undergone considerable improvement in water quality in recent years.
The objective of such a project might be to re-establish native
eelgrass to a coverage of 60 percent of the designated study area within
three years post-construction.
Baseline Data Collection
Detailed site characterizations are needed to formulate site-specific
restoration plans and to develop success criteria for individual
projects. Examples of baseline data that are collected during pre-restoration
baseline surveys of eelgrass transplant sites may include:
- water quality (ammonium, nitrite/nitrate, phosphorus, dissolved
and particulate organic carbon, chlorophyll a, turbidity,
total suspended solids [TSS])
- light attenuation
- current/wave energy
- epiphyte load
- utilization of the site by fish or macrocrustaceans
- benthic invertebrate communities
For more details on how these data are collected, please see Habitat
The costs of restoration are largely dependent on site-specific conditions and the types of restoration and monitoring activities planned for a project (see Cost Analysis for details).
A variety of federal and non-federal funding opportunities are available
to support seagrass restoration in Rhode Island. These funds are
available to a wide range of organizations including state and local
agencies and non-governmental organizations (NGO). A comprehensive list of funding opportunities
for seagrass restoration in Rhode Island is available from this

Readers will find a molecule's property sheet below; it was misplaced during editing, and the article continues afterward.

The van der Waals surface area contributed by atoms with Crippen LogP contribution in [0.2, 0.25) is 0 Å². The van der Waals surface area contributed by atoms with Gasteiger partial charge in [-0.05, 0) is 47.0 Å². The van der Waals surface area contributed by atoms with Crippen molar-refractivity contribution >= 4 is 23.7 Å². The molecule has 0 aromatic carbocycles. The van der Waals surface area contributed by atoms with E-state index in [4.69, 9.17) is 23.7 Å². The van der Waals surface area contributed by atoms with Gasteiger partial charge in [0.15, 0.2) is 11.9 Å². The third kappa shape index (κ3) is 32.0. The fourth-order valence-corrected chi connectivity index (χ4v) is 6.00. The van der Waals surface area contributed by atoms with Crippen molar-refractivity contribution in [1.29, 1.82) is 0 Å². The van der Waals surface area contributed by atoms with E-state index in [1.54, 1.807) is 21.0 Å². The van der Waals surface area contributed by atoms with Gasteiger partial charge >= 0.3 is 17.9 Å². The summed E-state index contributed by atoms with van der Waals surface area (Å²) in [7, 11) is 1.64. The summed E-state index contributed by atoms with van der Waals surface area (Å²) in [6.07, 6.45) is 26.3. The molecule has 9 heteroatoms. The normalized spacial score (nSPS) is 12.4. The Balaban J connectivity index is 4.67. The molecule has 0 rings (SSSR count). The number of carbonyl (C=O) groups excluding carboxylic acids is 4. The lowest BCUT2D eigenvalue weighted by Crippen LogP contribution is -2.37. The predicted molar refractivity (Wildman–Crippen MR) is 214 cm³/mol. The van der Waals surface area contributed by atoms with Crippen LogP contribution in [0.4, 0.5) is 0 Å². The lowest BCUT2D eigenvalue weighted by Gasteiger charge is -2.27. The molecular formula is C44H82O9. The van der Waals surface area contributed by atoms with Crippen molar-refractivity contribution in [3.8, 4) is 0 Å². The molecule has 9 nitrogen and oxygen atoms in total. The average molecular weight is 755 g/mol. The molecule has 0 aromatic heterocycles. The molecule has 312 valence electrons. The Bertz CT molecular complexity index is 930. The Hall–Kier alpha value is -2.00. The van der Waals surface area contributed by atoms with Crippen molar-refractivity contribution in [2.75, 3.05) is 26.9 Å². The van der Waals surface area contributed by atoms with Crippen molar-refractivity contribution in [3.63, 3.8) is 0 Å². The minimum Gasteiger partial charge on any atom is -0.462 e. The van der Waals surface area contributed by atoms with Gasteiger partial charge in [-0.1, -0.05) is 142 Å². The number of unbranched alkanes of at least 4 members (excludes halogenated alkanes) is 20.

site in the Funding Opportunities
Permitting and Regulatory Considerations
Agencies, NGO's or individuals proposing the restoration of
seagrass beds in Rhode Island must secure a variety of permits prior
to construction of the project. These permits may include a U.S. Army Corps of Engineers (USACE)
Clean Water Act section 404 permit, a CRMC permit, and a DEM water
quality certification. Specific information on the permitting process,
CRMC and USACE permit applications, and contact information for
all permitting agencies is available in the Permitting
Process section of this site.
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Fonseca, M.S. 1994. A guide to transplanting seagrasses in the
Gulf of Mexico. Texas A&M University Sea Grant College Program,
Fonseca, M.S. and J.S. Fisher. 1986. A comparison of canopy friction
and sediment movement between four species of seagrass with reference
to their ecology and restoration. Marine Ecology Progress Series
Fonseca, M.S., W.J. Kenworthy, and G.W. Thayer. 1987a. Transplanting
of the seagrasses Halodule wrightii, Syringodium filiforme,
and Thalassia testudinum for sediment stabilization and
habitat development in the southeast region of the United States.
Technical Report EL-87-8, U.S. Army Engineer Waterways Experiment
Station, Vicksburg, Mississippi.
Fonseca, M.S., W.J. Kenworthy, and G.W. Thayer. 1998. Guidelines
for the conservation and restoration of seagrasses in the United
States and adjacent waters. NOAA Coastal Ocean Program Decision
Analysis Series No. 12. NOAA Coastal Ocean Office, Silver Spring,
Kenworthy, W.J. and M. Fonseca. 1977. Reciprocal transplant of
the seagrass Zostera marina L. effect of substrate on growth.
Pastorok, R.A., A. MacDonald, J.R. Sampson, P. Wilber, D.J. Yozzo,
and J.P. Titre. 1997. An ecological decision framework for environmental
restoration projects. Ecological Engineering 9:89-107.
Phillips, R.C. 1980a. Planting guidelines for seagrasses. Coastal
Engineering Technical Aid No. 80-2. U.S. Army Corps of Engineers
Coastal Engineering Research Center, Fort Belvoir, Virginia.
Short, F.T., D.M. Burdick, C.A. Short, R.C. Davis, and P.A. Morgan.
2000. Developing success criteria for restored eelgrass, salt marsh
and mud flat habitats. Ecological Engineering 15:239-252.
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This site was created through
a partnership of the:
Coastal Resources Management Council
Narragansett Bay Estuary Program
Save The Bay®